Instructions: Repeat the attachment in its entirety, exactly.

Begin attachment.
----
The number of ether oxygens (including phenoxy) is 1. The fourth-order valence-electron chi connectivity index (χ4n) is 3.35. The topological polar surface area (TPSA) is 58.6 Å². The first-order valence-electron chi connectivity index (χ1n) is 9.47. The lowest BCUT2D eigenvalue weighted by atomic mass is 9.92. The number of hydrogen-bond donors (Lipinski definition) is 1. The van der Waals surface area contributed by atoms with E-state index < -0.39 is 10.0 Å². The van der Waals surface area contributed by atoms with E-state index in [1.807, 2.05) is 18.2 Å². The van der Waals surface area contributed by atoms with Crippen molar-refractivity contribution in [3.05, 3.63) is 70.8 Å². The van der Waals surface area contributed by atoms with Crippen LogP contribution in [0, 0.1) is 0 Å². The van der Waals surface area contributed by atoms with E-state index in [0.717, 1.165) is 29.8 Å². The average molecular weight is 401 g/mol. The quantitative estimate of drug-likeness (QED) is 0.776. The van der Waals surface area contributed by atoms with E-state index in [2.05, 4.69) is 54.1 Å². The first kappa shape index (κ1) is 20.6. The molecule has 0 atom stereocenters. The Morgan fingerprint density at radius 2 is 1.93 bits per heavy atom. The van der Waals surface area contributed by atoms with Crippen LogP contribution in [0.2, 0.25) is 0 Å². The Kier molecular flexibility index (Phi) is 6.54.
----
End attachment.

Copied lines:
The number of ether oxygens (including phenoxy) is 1. The fourth-order valence-electron chi connectivity index (χ4n) is 3.35. The topological polar surface area (TPSA) is 58.6 Å². The first-order valence-electron chi connectivity index (χ1n) is 9.47. The lowest BCUT2D eigenvalue weighted by atomic mass is 9.92. The number of hydrogen-bond donors (Lipinski definition) is 1. The van der Waals surface area contributed by atoms with E-state index < -0.39 is 10.0 Å². The van der Waals surface area contributed by atoms with E-state index in [1.807, 2.05) is 18.2 Å². The van der Waals surface area contributed by atoms with Crippen molar-refractivity contribution in [3.05, 3.63) is 70.8 Å². The van der Waals surface area contributed by atoms with Crippen LogP contribution in [0, 0.1) is 0 Å². The van der Waals surface area contributed by atoms with E-state index in [0.717, 1.165) is 29.8 Å². The average molecular weight is 401 g/mol. The quantitative estimate of drug-likeness (QED) is 0.776. The van der Waals surface area contributed by atoms with E-state index in [2.05, 4.69) is 54.1 Å². The first kappa shape index (κ1) is 20.6. The molecule has 0 atom stereocenters. The Morgan fingerprint density at radius 2 is 1.93 bits per heavy atom. The van der Waals surface area contributed by atoms with Crippen LogP contribution in [0.2, 0.25) is 0 Å². The Kier molecular flexibility index (Phi) is 6.54.